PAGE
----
1983 Volume 20 Issue 6 Pages 500-505
Dysfunction of brain GABA metabolism is supposed to exist in patients with Alzheimer's disease, Huntington's disease and Parkinson's disease. Recently aged people are increasing in population, and they may be also supposed to have dysfunction of brain GABA metabolism. The purpose of this study is to clarify the effect of aging on brain GABA metabolism. For this purpose, we measured cerebrospinal fluid GABA (CSF-GABA) level which reflected dysfunction of brain GABA metabolism.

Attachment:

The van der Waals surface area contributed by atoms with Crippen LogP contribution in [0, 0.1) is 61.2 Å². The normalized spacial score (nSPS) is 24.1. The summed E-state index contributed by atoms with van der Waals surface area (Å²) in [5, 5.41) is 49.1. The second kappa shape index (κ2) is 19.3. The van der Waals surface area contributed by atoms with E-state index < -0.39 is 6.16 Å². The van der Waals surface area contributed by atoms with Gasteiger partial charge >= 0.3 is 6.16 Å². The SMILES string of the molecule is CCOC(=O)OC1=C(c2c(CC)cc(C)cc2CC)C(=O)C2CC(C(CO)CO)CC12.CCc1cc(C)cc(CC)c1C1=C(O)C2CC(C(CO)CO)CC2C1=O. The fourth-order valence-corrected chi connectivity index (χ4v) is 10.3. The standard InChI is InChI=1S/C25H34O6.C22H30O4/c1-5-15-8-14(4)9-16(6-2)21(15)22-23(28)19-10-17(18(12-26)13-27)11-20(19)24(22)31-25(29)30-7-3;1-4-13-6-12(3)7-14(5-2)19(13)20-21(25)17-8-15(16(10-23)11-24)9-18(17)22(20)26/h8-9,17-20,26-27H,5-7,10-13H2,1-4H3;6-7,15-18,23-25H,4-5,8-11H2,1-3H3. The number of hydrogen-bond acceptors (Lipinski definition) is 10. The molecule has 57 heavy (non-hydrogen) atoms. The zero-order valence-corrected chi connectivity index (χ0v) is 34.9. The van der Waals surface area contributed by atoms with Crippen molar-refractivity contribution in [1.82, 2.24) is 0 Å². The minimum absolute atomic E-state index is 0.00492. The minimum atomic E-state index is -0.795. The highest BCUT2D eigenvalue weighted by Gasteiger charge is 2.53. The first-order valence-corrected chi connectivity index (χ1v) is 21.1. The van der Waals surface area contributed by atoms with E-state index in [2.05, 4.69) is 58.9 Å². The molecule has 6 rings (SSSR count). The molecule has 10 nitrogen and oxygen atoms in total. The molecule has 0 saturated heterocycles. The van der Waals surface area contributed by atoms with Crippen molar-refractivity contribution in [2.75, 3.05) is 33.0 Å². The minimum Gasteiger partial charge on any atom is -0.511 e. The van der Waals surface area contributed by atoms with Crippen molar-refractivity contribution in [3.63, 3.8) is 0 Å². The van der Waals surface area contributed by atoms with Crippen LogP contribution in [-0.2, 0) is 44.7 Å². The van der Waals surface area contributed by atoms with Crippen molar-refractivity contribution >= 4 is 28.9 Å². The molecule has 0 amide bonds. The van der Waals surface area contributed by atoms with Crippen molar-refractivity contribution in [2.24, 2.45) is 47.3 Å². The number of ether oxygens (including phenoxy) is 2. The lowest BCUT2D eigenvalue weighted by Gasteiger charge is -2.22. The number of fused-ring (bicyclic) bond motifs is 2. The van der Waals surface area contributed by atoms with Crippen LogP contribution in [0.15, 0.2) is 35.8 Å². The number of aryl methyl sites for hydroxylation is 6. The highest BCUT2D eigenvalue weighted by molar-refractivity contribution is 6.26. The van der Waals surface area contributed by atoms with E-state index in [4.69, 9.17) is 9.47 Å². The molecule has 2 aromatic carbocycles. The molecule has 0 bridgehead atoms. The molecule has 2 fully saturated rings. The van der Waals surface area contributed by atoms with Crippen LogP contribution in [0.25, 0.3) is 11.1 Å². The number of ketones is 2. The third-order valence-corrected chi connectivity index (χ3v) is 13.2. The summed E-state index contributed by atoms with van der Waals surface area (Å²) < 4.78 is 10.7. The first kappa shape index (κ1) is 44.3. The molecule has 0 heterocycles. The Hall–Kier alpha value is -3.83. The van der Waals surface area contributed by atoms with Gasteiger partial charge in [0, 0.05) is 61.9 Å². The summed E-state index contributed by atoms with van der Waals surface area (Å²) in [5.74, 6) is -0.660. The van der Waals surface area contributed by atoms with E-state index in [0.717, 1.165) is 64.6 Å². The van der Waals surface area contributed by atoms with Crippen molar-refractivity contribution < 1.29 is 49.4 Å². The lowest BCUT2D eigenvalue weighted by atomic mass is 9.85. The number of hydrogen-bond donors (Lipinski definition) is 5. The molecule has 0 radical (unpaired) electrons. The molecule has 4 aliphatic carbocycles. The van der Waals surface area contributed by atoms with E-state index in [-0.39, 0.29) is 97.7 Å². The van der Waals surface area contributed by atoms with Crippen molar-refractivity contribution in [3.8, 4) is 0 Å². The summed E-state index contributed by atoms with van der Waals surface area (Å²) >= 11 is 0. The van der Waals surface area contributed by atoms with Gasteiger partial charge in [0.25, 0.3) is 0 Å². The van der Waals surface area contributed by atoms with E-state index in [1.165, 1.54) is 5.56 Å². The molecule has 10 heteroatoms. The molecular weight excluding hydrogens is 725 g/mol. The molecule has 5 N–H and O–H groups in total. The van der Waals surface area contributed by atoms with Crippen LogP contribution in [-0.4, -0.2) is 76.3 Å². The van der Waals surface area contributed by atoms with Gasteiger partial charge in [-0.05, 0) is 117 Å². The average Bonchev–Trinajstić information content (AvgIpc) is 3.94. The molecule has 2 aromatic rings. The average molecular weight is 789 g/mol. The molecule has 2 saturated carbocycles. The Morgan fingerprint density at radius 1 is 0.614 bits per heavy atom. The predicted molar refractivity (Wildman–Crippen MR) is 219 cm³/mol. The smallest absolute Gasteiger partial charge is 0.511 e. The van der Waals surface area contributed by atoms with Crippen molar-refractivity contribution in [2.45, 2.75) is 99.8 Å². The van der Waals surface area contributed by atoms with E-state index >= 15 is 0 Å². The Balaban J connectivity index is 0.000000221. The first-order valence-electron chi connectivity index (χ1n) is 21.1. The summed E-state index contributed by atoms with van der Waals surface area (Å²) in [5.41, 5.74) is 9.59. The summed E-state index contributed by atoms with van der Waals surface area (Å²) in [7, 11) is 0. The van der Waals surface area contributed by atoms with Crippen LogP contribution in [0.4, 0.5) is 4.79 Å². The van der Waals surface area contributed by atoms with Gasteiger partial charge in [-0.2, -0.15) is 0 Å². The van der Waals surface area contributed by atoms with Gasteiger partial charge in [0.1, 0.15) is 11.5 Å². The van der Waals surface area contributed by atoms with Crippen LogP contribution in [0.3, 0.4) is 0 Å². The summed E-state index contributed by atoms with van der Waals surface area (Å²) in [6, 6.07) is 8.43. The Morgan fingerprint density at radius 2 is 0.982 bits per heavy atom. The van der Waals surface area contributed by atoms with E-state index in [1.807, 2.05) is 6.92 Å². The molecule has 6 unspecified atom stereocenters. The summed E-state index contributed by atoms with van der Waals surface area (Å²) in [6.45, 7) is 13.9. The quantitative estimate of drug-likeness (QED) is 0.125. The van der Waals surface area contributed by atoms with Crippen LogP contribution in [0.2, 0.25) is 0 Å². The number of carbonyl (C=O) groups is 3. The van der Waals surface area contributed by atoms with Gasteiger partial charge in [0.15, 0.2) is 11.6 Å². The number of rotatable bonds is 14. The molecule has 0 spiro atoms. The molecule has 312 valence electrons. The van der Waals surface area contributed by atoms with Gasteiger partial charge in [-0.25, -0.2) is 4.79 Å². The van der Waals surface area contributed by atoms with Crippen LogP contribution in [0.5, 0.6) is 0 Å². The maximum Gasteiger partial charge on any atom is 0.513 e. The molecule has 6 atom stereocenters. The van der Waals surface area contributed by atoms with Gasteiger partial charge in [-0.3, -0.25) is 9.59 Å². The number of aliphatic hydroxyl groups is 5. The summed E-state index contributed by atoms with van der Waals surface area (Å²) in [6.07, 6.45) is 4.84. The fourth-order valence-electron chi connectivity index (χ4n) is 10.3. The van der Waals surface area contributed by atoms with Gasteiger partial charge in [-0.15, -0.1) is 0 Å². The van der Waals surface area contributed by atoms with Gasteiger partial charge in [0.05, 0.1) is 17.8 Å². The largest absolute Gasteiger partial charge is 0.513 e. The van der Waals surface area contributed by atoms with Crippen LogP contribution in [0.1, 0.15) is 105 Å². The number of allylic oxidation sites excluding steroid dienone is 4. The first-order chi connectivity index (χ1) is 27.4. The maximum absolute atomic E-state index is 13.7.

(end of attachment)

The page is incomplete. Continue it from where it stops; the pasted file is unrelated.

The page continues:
The individuals consisted of normal volunteers and patients without neurological or psychiatric disease. There were 34 individuals (19 men and 15 women) and their mean age was 49 years. The brain atrophy in these individuals was only a little on CT scan. CSF-GABA levels were measured by radioreceptor assay (RRA). As a result, the mean CSF-GABA level (mean±SEM) was 131 ±7.5 pmoles/ml in control group (age: 20-39 years). The CSF-GABA level was significantly decreased in individuals over 50 years, compared with control group. The CSF-GABA level was only 50% of control in seventies and 30% in eighties. On the other hand, no significant decrease of CSF-GABA was seen in forties. a significant negative correlation between age and CSF-GABA (p<0.01) was found both in males and in females. These data suggested that dysfunction of brain GABA metabolism progressed with age and that various neurological or psychiatric symptoms caused by that dysfunction could more easily appear in aged people.